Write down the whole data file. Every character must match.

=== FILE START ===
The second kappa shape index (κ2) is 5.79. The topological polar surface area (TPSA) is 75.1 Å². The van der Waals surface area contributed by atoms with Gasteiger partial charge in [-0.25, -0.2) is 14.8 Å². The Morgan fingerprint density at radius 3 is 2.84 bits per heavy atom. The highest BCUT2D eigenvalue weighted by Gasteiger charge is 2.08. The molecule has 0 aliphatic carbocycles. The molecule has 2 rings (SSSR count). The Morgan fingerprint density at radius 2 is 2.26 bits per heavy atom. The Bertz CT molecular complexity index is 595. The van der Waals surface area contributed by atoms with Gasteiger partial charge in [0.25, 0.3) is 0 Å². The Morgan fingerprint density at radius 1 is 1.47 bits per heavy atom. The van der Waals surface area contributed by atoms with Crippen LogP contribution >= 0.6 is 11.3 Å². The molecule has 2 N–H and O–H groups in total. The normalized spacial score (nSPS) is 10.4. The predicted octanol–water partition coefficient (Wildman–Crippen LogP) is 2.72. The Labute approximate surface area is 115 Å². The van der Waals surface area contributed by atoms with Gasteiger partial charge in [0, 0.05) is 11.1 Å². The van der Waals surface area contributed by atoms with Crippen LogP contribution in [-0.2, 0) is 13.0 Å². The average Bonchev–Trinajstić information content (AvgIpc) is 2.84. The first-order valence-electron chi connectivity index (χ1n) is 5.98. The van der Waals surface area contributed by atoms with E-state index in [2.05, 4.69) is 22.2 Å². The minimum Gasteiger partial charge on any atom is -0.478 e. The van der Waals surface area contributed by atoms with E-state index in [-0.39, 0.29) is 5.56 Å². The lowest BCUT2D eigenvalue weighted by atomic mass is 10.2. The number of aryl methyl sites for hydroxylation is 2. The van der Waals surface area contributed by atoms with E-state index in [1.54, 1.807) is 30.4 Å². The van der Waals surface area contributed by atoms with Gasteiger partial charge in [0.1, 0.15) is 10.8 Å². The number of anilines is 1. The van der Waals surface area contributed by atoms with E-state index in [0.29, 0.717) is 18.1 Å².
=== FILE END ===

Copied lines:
The second kappa shape index (κ2) is 5.79. The topological polar surface area (TPSA) is 75.1 Å². The van der Waals surface area contributed by atoms with Gasteiger partial charge in [-0.25, -0.2) is 14.8 Å². The Morgan fingerprint density at radius 3 is 2.84 bits per heavy atom. The highest BCUT2D eigenvalue weighted by Gasteiger charge is 2.08. The molecule has 0 aliphatic carbocycles. The molecule has 2 rings (SSSR count). The Morgan fingerprint density at radius 2 is 2.26 bits per heavy atom. The Bertz CT molecular complexity index is 595. The van der Waals surface area contributed by atoms with Gasteiger partial charge in [0.25, 0.3) is 0 Å². The Morgan fingerprint density at radius 1 is 1.47 bits per heavy atom. The van der Waals surface area contributed by atoms with Crippen LogP contribution >= 0.6 is 11.3 Å². The molecule has 2 N–H and O–H groups in total. The normalized spacial score (nSPS) is 10.4. The predicted octanol–water partition coefficient (Wildman–Crippen LogP) is 2.72. The Labute approximate surface area is 115 Å². The van der Waals surface area contributed by atoms with Gasteiger partial charge in [0, 0.05) is 11.1 Å². The van der Waals surface area contributed by atoms with Crippen LogP contribution in [-0.2, 0) is 13.0 Å². The average Bonchev–Trinajstić information content (AvgIpc) is 2.84. The first-order valence-electron chi connectivity index (χ1n) is 5.98. The van der Waals surface area contributed by atoms with E-state index in [2.05, 4.69) is 22.2 Å². The minimum Gasteiger partial charge on any atom is -0.478 e. The van der Waals surface area contributed by atoms with E-state index in [-0.39, 0.29) is 5.56 Å². The lowest BCUT2D eigenvalue weighted by atomic mass is 10.2. The number of aryl methyl sites for hydroxylation is 2. The van der Waals surface area contributed by atoms with E-state index in [1.54, 1.807) is 30.4 Å². The van der Waals surface area contributed by atoms with Gasteiger partial charge in [0.1, 0.15) is 10.8 Å². The number of anilines is 1. The van der Waals surface area contributed by atoms with E-state index in [0.29, 0.717) is 18.1 Å².